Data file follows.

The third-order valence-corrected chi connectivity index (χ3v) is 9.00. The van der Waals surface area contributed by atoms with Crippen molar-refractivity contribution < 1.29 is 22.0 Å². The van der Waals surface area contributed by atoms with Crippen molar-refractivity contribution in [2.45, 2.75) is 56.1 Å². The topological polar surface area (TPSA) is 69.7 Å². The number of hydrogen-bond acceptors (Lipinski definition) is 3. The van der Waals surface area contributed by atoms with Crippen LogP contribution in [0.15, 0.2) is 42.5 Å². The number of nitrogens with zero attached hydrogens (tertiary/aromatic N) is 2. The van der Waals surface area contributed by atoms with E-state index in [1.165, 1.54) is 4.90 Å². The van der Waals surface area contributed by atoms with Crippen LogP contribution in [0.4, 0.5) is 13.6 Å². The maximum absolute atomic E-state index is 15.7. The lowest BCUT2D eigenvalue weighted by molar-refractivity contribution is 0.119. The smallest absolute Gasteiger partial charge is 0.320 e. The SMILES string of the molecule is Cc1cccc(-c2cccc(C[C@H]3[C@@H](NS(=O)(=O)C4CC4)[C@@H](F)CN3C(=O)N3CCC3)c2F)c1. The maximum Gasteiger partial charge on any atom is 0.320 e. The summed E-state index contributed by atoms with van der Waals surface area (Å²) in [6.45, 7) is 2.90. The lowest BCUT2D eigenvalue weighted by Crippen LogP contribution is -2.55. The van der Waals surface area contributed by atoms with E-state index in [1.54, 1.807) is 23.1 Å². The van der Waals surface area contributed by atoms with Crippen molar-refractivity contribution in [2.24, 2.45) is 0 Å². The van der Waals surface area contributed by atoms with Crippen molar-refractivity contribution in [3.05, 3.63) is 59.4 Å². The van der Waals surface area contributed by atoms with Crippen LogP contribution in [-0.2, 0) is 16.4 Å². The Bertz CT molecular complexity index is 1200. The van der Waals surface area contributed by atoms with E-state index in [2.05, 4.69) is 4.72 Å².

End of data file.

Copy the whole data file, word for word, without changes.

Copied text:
The third-order valence-corrected chi connectivity index (χ3v) is 9.00. The van der Waals surface area contributed by atoms with Crippen molar-refractivity contribution < 1.29 is 22.0 Å². The van der Waals surface area contributed by atoms with Crippen molar-refractivity contribution in [2.45, 2.75) is 56.1 Å². The topological polar surface area (TPSA) is 69.7 Å². The number of hydrogen-bond acceptors (Lipinski definition) is 3. The van der Waals surface area contributed by atoms with Crippen LogP contribution in [0.15, 0.2) is 42.5 Å². The number of nitrogens with zero attached hydrogens (tertiary/aromatic N) is 2. The van der Waals surface area contributed by atoms with E-state index in [1.165, 1.54) is 4.90 Å². The van der Waals surface area contributed by atoms with Crippen LogP contribution in [0.4, 0.5) is 13.6 Å². The maximum absolute atomic E-state index is 15.7. The lowest BCUT2D eigenvalue weighted by molar-refractivity contribution is 0.119. The smallest absolute Gasteiger partial charge is 0.320 e. The SMILES string of the molecule is Cc1cccc(-c2cccc(C[C@H]3[C@@H](NS(=O)(=O)C4CC4)[C@@H](F)CN3C(=O)N3CCC3)c2F)c1. The maximum Gasteiger partial charge on any atom is 0.320 e. The summed E-state index contributed by atoms with van der Waals surface area (Å²) in [6.45, 7) is 2.90. The lowest BCUT2D eigenvalue weighted by Crippen LogP contribution is -2.55. The van der Waals surface area contributed by atoms with E-state index in [1.54, 1.807) is 23.1 Å². The van der Waals surface area contributed by atoms with Crippen molar-refractivity contribution in [2.24, 2.45) is 0 Å². The van der Waals surface area contributed by atoms with Crippen molar-refractivity contribution in [3.05, 3.63) is 59.4 Å². The van der Waals surface area contributed by atoms with Crippen LogP contribution in [-0.2, 0) is 16.4 Å². The Bertz CT molecular complexity index is 1200. The van der Waals surface area contributed by atoms with E-state index in [2.05, 4.69) is 4.72 Å².